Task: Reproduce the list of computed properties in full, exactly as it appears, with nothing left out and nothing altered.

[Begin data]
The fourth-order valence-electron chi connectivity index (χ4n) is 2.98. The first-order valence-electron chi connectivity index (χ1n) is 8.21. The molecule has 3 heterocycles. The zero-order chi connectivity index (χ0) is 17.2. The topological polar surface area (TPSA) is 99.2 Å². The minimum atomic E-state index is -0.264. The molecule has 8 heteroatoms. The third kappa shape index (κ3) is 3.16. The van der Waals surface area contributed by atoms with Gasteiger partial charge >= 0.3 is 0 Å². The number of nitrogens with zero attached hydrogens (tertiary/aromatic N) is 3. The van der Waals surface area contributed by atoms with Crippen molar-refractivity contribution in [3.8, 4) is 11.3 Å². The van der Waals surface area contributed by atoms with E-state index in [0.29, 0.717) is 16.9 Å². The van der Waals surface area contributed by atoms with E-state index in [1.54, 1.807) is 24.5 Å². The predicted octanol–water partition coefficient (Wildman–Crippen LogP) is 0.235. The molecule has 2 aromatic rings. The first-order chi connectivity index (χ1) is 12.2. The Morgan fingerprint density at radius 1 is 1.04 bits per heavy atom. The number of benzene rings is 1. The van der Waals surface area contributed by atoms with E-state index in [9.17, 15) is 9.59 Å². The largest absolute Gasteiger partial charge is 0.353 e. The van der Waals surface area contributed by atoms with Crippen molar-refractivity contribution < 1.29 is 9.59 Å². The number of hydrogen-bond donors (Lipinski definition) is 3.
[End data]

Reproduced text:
The fourth-order valence-electron chi connectivity index (χ4n) is 2.98. The first-order valence-electron chi connectivity index (χ1n) is 8.21. The molecule has 3 heterocycles. The zero-order chi connectivity index (χ0) is 17.2. The topological polar surface area (TPSA) is 99.2 Å². The minimum atomic E-state index is -0.264. The molecule has 8 heteroatoms. The third kappa shape index (κ3) is 3.16. The van der Waals surface area contributed by atoms with Gasteiger partial charge >= 0.3 is 0 Å². The number of nitrogens with zero attached hydrogens (tertiary/aromatic N) is 3. The van der Waals surface area contributed by atoms with Crippen molar-refractivity contribution in [3.8, 4) is 11.3 Å². The van der Waals surface area contributed by atoms with E-state index in [0.29, 0.717) is 16.9 Å². The van der Waals surface area contributed by atoms with E-state index in [1.54, 1.807) is 24.5 Å². The predicted octanol–water partition coefficient (Wildman–Crippen LogP) is 0.235. The molecule has 2 aromatic rings. The first-order chi connectivity index (χ1) is 12.2. The Morgan fingerprint density at radius 1 is 1.04 bits per heavy atom. The number of benzene rings is 1. The van der Waals surface area contributed by atoms with E-state index in [9.17, 15) is 9.59 Å². The largest absolute Gasteiger partial charge is 0.353 e. The van der Waals surface area contributed by atoms with Crippen molar-refractivity contribution < 1.29 is 9.59 Å². The number of hydrogen-bond donors (Lipinski definition) is 3.